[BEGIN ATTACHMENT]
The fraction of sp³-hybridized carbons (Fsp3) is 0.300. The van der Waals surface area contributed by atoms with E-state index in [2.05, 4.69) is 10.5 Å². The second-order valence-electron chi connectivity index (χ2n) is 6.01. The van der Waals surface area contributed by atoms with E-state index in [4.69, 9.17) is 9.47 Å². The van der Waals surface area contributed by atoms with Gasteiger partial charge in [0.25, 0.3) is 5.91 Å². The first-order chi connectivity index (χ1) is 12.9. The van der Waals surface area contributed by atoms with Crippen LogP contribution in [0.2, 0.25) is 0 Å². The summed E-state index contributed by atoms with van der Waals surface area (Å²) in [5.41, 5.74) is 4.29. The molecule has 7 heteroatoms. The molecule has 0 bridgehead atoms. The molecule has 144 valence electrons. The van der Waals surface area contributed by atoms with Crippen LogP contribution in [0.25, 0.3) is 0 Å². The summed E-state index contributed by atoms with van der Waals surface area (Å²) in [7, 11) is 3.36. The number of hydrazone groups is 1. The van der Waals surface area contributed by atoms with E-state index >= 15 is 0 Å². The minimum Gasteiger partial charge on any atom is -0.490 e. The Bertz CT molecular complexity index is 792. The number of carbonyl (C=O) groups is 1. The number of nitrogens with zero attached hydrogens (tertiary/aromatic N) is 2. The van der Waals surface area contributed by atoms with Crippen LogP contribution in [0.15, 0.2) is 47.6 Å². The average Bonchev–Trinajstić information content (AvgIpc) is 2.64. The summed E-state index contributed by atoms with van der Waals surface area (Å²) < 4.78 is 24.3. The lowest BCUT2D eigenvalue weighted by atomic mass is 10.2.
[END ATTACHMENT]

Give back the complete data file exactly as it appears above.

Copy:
The fraction of sp³-hybridized carbons (Fsp3) is 0.300. The van der Waals surface area contributed by atoms with E-state index in [2.05, 4.69) is 10.5 Å². The second-order valence-electron chi connectivity index (χ2n) is 6.01. The van der Waals surface area contributed by atoms with E-state index in [4.69, 9.17) is 9.47 Å². The van der Waals surface area contributed by atoms with Gasteiger partial charge in [0.25, 0.3) is 5.91 Å². The first-order chi connectivity index (χ1) is 12.9. The van der Waals surface area contributed by atoms with Crippen LogP contribution in [0.2, 0.25) is 0 Å². The summed E-state index contributed by atoms with van der Waals surface area (Å²) in [5.41, 5.74) is 4.29. The molecule has 7 heteroatoms. The molecule has 0 bridgehead atoms. The molecule has 144 valence electrons. The van der Waals surface area contributed by atoms with Crippen LogP contribution in [0.25, 0.3) is 0 Å². The summed E-state index contributed by atoms with van der Waals surface area (Å²) in [7, 11) is 3.36. The number of hydrazone groups is 1. The van der Waals surface area contributed by atoms with E-state index >= 15 is 0 Å². The minimum Gasteiger partial charge on any atom is -0.490 e. The Bertz CT molecular complexity index is 792. The number of carbonyl (C=O) groups is 1. The number of nitrogens with zero attached hydrogens (tertiary/aromatic N) is 2. The van der Waals surface area contributed by atoms with Crippen LogP contribution in [0.15, 0.2) is 47.6 Å². The average Bonchev–Trinajstić information content (AvgIpc) is 2.64. The summed E-state index contributed by atoms with van der Waals surface area (Å²) < 4.78 is 24.3. The lowest BCUT2D eigenvalue weighted by atomic mass is 10.2.